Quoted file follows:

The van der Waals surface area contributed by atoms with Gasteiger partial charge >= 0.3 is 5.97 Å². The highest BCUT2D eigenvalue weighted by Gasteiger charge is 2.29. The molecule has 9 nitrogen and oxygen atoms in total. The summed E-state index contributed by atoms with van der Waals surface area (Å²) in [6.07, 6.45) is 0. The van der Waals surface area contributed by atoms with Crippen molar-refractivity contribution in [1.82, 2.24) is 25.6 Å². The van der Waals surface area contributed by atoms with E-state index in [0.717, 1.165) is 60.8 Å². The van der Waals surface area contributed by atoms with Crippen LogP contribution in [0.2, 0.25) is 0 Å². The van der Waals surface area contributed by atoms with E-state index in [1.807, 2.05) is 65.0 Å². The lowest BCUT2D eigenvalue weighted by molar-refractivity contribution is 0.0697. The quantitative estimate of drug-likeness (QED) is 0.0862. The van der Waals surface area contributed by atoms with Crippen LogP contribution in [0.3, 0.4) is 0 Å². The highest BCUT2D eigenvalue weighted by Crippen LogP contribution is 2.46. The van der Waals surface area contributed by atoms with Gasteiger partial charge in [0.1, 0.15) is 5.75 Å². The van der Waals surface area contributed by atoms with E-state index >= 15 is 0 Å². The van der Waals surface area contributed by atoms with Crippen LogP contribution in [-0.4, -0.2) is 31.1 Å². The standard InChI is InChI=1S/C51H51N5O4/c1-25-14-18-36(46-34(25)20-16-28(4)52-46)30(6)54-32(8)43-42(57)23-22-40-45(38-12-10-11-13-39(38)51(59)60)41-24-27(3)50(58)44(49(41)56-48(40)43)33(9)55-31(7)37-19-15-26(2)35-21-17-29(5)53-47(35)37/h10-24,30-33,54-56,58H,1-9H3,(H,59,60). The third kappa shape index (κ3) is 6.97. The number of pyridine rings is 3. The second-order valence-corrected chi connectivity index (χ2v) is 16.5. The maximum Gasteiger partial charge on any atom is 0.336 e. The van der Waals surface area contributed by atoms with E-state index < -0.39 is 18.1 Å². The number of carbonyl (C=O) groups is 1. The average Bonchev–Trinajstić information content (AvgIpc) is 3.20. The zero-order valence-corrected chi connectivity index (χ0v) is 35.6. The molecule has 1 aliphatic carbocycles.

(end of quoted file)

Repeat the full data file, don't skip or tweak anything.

The van der Waals surface area contributed by atoms with Gasteiger partial charge >= 0.3 is 5.97 Å². The highest BCUT2D eigenvalue weighted by Gasteiger charge is 2.29. The molecule has 9 nitrogen and oxygen atoms in total. The summed E-state index contributed by atoms with van der Waals surface area (Å²) in [6.07, 6.45) is 0. The van der Waals surface area contributed by atoms with Crippen molar-refractivity contribution in [1.82, 2.24) is 25.6 Å². The van der Waals surface area contributed by atoms with E-state index in [0.717, 1.165) is 60.8 Å². The van der Waals surface area contributed by atoms with Crippen LogP contribution in [0.2, 0.25) is 0 Å². The van der Waals surface area contributed by atoms with E-state index in [1.807, 2.05) is 65.0 Å². The lowest BCUT2D eigenvalue weighted by molar-refractivity contribution is 0.0697. The quantitative estimate of drug-likeness (QED) is 0.0862. The van der Waals surface area contributed by atoms with Crippen LogP contribution in [0.3, 0.4) is 0 Å². The highest BCUT2D eigenvalue weighted by Crippen LogP contribution is 2.46. The van der Waals surface area contributed by atoms with Gasteiger partial charge in [0.1, 0.15) is 5.75 Å². The van der Waals surface area contributed by atoms with E-state index >= 15 is 0 Å². The van der Waals surface area contributed by atoms with Crippen LogP contribution in [-0.4, -0.2) is 31.1 Å². The standard InChI is InChI=1S/C51H51N5O4/c1-25-14-18-36(46-34(25)20-16-28(4)52-46)30(6)54-32(8)43-42(57)23-22-40-45(38-12-10-11-13-39(38)51(59)60)41-24-27(3)50(58)44(49(41)56-48(40)43)33(9)55-31(7)37-19-15-26(2)35-21-17-29(5)53-47(35)37/h10-24,30-33,54-56,58H,1-9H3,(H,59,60). The third kappa shape index (κ3) is 6.97. The number of pyridine rings is 3. The second-order valence-corrected chi connectivity index (χ2v) is 16.5. The maximum Gasteiger partial charge on any atom is 0.336 e. The van der Waals surface area contributed by atoms with E-state index < -0.39 is 18.1 Å². The number of carbonyl (C=O) groups is 1. The average Bonchev–Trinajstić information content (AvgIpc) is 3.20. The zero-order valence-corrected chi connectivity index (χ0v) is 35.6. The molecule has 1 aliphatic carbocycles.